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Every week, it seems, there are reports of NHS budget cuts and deficits that ultimately lead to reductions in staff and resources. That in turn increases the pressure on existing staff ultimately resulting in low morale and sickness in the NHS. And that was the theme of MASCIP’s (Multidisciplinary Association of Spinal Cord Injury Professionals) 16th annual conference last week – The Wellbeing of Health Staff. It was a particularly apt as the audience was made up of physios, OTs, consultants, case managers, and other professionals – including solicitors like me – all with an interest in spinal cord injury. Here’s a run down of some of the speakers who struck a chord with me.
Dr Steve Dorman, chief medical adviser at Capita Insurance, and author of the 2009 NHS Health & Wellbeing review gave a really interesting talk. He detailed the links between staff health, organisational success and patient outcomes highlighting the importance of employers promoting healthy initiatives for staff. I was staggered to learn that the cost to the NHS of absence is a staggering £1.5bn a year. Interestingly, staff members who exercised not only have less time off sick but also had better cognitive performance.
We also heard from Dr Allison Graham, consultant in spinal injuries at Stoke Mandeville Hospital, about the use of the “Schwartz Round”. This is a forum for clinical and non-clinical staff who meet once a month to discuss feelings and emotions through story-telling. Dr Graham explained its importance at Stoke Mandeville as it enables staff to discuss things without judgement or hierarchy. Staff studies show that such forums can improve attendance, retention and team building.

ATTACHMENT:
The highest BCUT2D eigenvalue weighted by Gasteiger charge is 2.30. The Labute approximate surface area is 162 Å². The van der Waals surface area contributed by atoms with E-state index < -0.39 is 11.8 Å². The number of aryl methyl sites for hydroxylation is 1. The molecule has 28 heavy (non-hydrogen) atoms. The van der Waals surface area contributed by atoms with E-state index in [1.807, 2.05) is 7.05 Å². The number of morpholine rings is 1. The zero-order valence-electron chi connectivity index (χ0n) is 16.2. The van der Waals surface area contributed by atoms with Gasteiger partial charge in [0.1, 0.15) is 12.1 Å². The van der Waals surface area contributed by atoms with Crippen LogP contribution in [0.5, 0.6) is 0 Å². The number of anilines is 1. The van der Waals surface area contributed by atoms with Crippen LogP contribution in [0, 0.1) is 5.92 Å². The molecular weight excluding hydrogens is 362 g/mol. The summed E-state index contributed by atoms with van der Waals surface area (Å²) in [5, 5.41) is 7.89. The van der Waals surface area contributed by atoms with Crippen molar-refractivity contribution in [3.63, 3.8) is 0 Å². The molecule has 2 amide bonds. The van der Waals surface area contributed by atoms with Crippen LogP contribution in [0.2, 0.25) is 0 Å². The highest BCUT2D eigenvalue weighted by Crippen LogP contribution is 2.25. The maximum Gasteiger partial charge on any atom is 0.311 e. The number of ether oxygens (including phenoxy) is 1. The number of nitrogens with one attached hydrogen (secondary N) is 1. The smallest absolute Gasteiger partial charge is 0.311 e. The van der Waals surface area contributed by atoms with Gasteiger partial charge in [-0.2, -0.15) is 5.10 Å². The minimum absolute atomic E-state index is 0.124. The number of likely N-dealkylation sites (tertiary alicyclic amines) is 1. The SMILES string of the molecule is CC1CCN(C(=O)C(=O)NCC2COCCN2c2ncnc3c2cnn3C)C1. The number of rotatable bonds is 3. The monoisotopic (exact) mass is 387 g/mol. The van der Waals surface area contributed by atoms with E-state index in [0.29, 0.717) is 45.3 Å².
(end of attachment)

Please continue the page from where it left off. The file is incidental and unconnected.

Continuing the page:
Simon Barnes, a Masters student at Bangor University, uses mindfulness to reduce stress. He demonstrated the technique to show how it relaxes the mind back into moment to moment awareness and thereby creates space to consider more creative options. Once Simon has qualified as a mindfulness teacher he wants to run courses for people with an acquired disability, drawing on his personal experience having sustained a spinal cord injury.
Dave Bracher, a vocational advisor for the Spinal Injuries Association (SIA), updated us on the priority setting of spinal cord injury research. Last month a survey of 403 people with an interest in SCI identified the top ten research priorities including research into whether FES and stem cell therapy improve outcomes after SCI, and the effects of ageing after SCI. The research priorities inform the scope and activities of funders and researchers. For more information see our blog “Brethertons work with the SIA” from 30 October 2014.
If next year’s MASCIP conference, scheduled for 12 November 2015, is as interesting and stimulating as this, I’ll be there.
MASCIP was founded in 1997 to establish a professional association for all the disciplines working with and on behalf of people with spinal cord injuries.
Alison is an associate in the Spinal Injury team at Brethertons, specialising in personal injury and clinical negligence claims. Email her at firstname.lastname@example.org or follow her @spinallawyer.